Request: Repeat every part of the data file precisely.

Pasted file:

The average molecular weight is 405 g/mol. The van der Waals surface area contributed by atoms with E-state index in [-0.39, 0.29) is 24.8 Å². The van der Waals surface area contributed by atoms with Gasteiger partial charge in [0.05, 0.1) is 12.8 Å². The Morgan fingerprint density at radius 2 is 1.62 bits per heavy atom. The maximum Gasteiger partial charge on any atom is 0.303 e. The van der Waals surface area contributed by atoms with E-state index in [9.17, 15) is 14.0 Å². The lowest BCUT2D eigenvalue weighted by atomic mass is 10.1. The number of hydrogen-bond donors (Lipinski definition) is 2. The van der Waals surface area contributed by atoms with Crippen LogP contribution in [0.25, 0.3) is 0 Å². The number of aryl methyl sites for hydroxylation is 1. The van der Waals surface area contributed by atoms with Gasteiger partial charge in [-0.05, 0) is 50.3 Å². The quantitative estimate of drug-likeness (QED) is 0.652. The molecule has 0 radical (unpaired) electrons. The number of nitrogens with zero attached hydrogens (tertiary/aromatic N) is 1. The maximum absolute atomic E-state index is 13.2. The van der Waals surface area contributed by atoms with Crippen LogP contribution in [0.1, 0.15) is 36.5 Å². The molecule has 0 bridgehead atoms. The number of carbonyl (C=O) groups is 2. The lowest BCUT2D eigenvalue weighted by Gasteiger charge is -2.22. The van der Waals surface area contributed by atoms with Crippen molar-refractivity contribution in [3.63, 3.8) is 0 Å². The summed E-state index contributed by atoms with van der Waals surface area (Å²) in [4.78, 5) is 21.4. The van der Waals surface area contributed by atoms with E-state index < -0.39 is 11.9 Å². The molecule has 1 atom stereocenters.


The average molecular weight is 405 g/mol. The van der Waals surface area contributed by atoms with E-state index in [-0.39, 0.29) is 24.8 Å². The van der Waals surface area contributed by atoms with Gasteiger partial charge in [0.05, 0.1) is 12.8 Å². The Morgan fingerprint density at radius 2 is 1.62 bits per heavy atom. The maximum Gasteiger partial charge on any atom is 0.303 e. The van der Waals surface area contributed by atoms with E-state index in [9.17, 15) is 14.0 Å². The lowest BCUT2D eigenvalue weighted by atomic mass is 10.1. The number of hydrogen-bond donors (Lipinski definition) is 2. The van der Waals surface area contributed by atoms with Crippen LogP contribution in [0.25, 0.3) is 0 Å². The number of aryl methyl sites for hydroxylation is 1. The van der Waals surface area contributed by atoms with Gasteiger partial charge in [-0.05, 0) is 50.3 Å². The quantitative estimate of drug-likeness (QED) is 0.652. The molecule has 0 radical (unpaired) electrons. The number of nitrogens with zero attached hydrogens (tertiary/aromatic N) is 1. The maximum absolute atomic E-state index is 13.2. The van der Waals surface area contributed by atoms with Crippen LogP contribution in [0.1, 0.15) is 36.5 Å². The molecule has 0 bridgehead atoms. The number of carbonyl (C=O) groups is 2. The lowest BCUT2D eigenvalue weighted by Gasteiger charge is -2.22. The van der Waals surface area contributed by atoms with Crippen molar-refractivity contribution in [3.63, 3.8) is 0 Å². The summed E-state index contributed by atoms with van der Waals surface area (Å²) in [4.78, 5) is 21.4. The van der Waals surface area contributed by atoms with E-state index < -0.39 is 11.9 Å². The molecule has 1 atom stereocenters.